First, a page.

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How I keep my anxious child calm on Bonfire Night

How I keep my anxious child calm on Bonfire Night


by Rachel Bellingham
Paediatric nurse and mum of two.

While lots of families love Bonfire Night, we used to dread it in our house. My daughter has always been terrified of loud noises and I know that some young children with anxiety and autism spectrum disorders will also struggle at this time of year.

So, here are a few tips and tricks that I’ve developed over the years to help my daughter. If you have an anxious child, they might be worth a try!

  1. Talk to your child, then listen. The thing that helped me the most was explaining to my daughter, in ways she could understand, what the celebration is about and what she can expect in the days leading up to the event. After I spoke to her I made sure to listen to her fears and concerns, and come up with ways to address them.
  2. Leave little ones at home. When my daughter was little, especially as she’s nervous around loud noises anyway and Bonfire Night could have caused unnecessary stress to her, I found it was best for her to just stay at home. Luckily my mum was happy to babysit as she doesn’t like fireworks either!
  3. Write a social story. Someone introduced me to social stories which are a great way to help children prepare for things that are scary for them. In the days leading up to Bonfire Night, I would either write or help my daughter write a positive social story about what she may experience, and then we’d read it back together. This really helped her feel calmer about the fireworks and festivities.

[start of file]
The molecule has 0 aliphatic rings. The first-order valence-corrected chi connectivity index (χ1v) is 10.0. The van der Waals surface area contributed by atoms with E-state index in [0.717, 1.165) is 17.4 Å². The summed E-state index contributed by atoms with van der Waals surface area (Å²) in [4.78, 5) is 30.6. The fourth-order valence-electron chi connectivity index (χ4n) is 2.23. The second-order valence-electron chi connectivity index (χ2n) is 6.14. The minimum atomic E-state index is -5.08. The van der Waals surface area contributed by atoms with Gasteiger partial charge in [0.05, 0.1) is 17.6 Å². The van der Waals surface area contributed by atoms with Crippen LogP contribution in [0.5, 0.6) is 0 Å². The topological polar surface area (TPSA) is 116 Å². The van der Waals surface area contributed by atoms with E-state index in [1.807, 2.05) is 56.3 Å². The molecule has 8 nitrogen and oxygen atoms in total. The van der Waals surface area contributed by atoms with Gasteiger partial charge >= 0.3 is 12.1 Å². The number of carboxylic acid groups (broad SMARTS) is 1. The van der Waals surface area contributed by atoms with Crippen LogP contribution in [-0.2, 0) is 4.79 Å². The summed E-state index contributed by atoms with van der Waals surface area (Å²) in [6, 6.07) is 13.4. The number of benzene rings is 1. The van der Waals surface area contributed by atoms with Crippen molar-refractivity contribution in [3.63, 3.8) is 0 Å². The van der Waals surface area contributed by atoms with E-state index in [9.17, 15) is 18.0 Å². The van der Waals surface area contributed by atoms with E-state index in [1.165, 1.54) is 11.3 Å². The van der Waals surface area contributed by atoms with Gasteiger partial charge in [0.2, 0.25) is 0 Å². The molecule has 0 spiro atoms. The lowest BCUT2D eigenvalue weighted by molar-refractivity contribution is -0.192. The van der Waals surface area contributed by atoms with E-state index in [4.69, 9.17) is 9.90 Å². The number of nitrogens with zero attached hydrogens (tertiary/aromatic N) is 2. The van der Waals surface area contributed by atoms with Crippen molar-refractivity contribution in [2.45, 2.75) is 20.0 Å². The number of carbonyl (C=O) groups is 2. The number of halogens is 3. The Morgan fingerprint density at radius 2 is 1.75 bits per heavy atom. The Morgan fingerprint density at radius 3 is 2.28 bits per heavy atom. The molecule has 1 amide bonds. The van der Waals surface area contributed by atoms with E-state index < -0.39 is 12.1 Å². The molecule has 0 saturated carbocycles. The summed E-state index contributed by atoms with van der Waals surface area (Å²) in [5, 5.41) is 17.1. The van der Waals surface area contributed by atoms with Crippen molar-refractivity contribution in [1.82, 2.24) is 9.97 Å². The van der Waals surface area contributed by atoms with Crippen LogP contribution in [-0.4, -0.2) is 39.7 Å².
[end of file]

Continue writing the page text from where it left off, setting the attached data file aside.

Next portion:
4. Plan a calming bedtime routine. Some years, when my daughter was feeling more anxious than usual, we’d decide that staying home was the best thing to do. We found it was a good idea to put her to bed nice and early, with a soothing bedtime routine, so that she would be asleep before any fireworks begin. Our routines included: a warm bath with bubbles, playing relaxing music as she got ready for bed and during story time, reading a soothing story (or two or three) in a cosy chair under a soft blanket.
  5. If you do decide to attend a Bonfire Night celebration, pick a family-friendly spot near the exit. Seeing other kids enjoying the show usually helped my daughter realise that there is no immediate danger and that bonfire night could be enjoyable. But, if the event didn’t go as planned, we could pack up and leave quickly.
  6. And finally, don’t force it. If your children don’t enjoy fireworks, that’s okay. They may learn to love them later in life, and in the meantime, you can plan different activities as a family that don’t require loud noises, like reading a book or making a PaediaSure Shake hot chocolate together.

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